After a landslide win in Japan’s Upper House elections on July 21, Japanese Prime Minister Shinzo Abe has effectively been given the mandate to press ahead with his landmark reforms. While the early signs of this radical economic policy package have been encouraging, whether Abe takes the necessary measures to make it a long term success remains to be seen.
These reforms were first introduced at the end of 2012, when the Japanese Prime Minister announced a three-pronged economic policy package, dubbed Abenomics, aiming to revitalize the economy and pull it out of 15 year’s of constant deflation. The three bulwarks of this strategy included fiscal policies to increase demand, quantitative easing, as well as much needed structural reforms.
So far, Japan has seen some improvements in its growth performance. For example, industrial production expanded for the fourth consecutive month in May; while the Bank of Japan’s quarterly Tankan survey indicated improved business sentiment in the April-June period and retail sales have gone up.
Indeed, Abe’s policy of aggressive stimulus appears to starting to boost the economy, but it is still not enough to address Japan’s two major problems: debt and demographics. Japan’s total debt currently tops 500%, an incredible amount when compared to other top ten world economies such as the US, which has a debt of 300%. Compounding the issues at hand, the country is also suffering from an ageing, shrinking population.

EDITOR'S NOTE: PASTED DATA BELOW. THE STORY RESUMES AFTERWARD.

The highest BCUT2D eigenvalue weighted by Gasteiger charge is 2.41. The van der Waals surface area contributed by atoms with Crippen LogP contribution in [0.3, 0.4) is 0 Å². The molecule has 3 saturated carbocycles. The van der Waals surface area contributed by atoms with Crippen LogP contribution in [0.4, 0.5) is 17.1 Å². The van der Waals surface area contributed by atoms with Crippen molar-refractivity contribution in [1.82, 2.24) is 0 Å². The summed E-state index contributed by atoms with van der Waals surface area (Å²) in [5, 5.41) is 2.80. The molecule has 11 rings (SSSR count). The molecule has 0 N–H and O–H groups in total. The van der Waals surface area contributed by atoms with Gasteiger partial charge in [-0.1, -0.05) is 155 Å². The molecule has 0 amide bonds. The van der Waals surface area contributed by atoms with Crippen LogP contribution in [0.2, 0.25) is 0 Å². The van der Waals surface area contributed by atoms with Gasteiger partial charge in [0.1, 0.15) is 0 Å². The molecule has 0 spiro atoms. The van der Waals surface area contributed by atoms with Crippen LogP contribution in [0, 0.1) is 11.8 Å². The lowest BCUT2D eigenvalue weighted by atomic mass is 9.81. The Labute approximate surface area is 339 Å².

After a landslide win in Japan’s Upper House elections on July 21, Japanese Prime Minister Shinzo Abe has effectively been given the mandate to press ahead with his landmark reforms
It is for these reasons that Abe’s structural reforms are so crucial for ensuring sustainable growth in the long run. Opening up to immigration, encouraging women to join the labour force and deregulation are a few of the many changes required to increase Japan’s participation rate and pay for the country’s rising old age dependency ratio. In spite of making promises to take the necessary steps though, Abe has thus far been short on details on how he actually plans on achieving his aims, leaving many sceptical.
With elections for the upper house of Parliament looming, victory for Shinzo Abe’s Liberal Democratic Party could mark the start of change for Japan. It would be the first time since 1989 that the ruling government would have control of both houses (lower and upper) of parliament, making it easier for Abe to pass legislation. However, the question is, how far will Abenomics be taken after the elections this week? Will Abe undertake the necessary reforms to reduce the debt burden, improve labour flexibility and sustain long term growth? Only time will tell.